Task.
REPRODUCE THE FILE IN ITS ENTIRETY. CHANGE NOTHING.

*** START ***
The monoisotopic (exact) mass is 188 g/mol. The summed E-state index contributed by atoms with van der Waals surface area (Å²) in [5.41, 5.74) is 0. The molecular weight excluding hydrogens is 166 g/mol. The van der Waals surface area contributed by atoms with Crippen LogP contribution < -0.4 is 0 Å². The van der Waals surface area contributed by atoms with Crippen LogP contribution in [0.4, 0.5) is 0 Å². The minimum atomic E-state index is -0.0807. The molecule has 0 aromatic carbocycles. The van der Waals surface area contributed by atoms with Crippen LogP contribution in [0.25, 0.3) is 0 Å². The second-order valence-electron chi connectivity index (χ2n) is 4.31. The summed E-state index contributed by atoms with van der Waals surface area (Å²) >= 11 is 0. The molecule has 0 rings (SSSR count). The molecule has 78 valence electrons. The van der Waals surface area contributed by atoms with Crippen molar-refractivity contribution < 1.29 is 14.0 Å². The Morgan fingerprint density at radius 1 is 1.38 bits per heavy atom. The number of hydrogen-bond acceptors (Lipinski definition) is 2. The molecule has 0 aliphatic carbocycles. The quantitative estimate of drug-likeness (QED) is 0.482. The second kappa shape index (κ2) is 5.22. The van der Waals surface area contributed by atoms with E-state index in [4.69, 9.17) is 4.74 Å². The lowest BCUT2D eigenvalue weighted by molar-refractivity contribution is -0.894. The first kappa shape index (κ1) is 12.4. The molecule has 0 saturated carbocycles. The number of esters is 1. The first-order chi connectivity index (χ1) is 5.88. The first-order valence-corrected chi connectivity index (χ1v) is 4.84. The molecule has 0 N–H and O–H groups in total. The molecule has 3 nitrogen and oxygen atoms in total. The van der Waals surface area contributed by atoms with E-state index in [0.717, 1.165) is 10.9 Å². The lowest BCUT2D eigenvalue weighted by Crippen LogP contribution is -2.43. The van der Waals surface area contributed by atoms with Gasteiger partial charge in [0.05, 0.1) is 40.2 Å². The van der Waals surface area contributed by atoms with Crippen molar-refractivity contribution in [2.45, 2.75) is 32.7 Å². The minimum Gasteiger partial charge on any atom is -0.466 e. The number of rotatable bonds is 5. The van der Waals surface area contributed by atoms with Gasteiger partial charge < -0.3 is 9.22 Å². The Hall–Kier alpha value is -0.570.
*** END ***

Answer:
The monoisotopic (exact) mass is 188 g/mol. The summed E-state index contributed by atoms with van der Waals surface area (Å²) in [5.41, 5.74) is 0. The molecular weight excluding hydrogens is 166 g/mol. The van der Waals surface area contributed by atoms with Crippen LogP contribution < -0.4 is 0 Å². The van der Waals surface area contributed by atoms with Crippen LogP contribution in [0.4, 0.5) is 0 Å². The minimum atomic E-state index is -0.0807. The molecule has 0 aromatic carbocycles. The van der Waals surface area contributed by atoms with Crippen LogP contribution in [0.25, 0.3) is 0 Å². The second-order valence-electron chi connectivity index (χ2n) is 4.31. The summed E-state index contributed by atoms with van der Waals surface area (Å²) >= 11 is 0. The molecule has 0 rings (SSSR count). The molecule has 78 valence electrons. The van der Waals surface area contributed by atoms with Crippen molar-refractivity contribution < 1.29 is 14.0 Å². The Morgan fingerprint density at radius 1 is 1.38 bits per heavy atom. The number of hydrogen-bond acceptors (Lipinski definition) is 2. The molecule has 0 aliphatic carbocycles. The quantitative estimate of drug-likeness (QED) is 0.482. The second kappa shape index (κ2) is 5.22. The van der Waals surface area contributed by atoms with E-state index in [4.69, 9.17) is 4.74 Å². The lowest BCUT2D eigenvalue weighted by molar-refractivity contribution is -0.894. The first kappa shape index (κ1) is 12.4. The molecule has 0 saturated carbocycles. The number of esters is 1. The first-order chi connectivity index (χ1) is 5.88. The first-order valence-corrected chi connectivity index (χ1v) is 4.84. The molecule has 0 N–H and O–H groups in total. The molecule has 3 nitrogen and oxygen atoms in total. The van der Waals surface area contributed by atoms with E-state index in [0.717, 1.165) is 10.9 Å². The lowest BCUT2D eigenvalue weighted by Crippen LogP contribution is -2.43. The van der Waals surface area contributed by atoms with Gasteiger partial charge in [0.05, 0.1) is 40.2 Å². The van der Waals surface area contributed by atoms with Crippen molar-refractivity contribution in [2.45, 2.75) is 32.7 Å². The minimum Gasteiger partial charge on any atom is -0.466 e. The number of rotatable bonds is 5. The van der Waals surface area contributed by atoms with Gasteiger partial charge < -0.3 is 9.22 Å². The Hall–Kier alpha value is -0.570.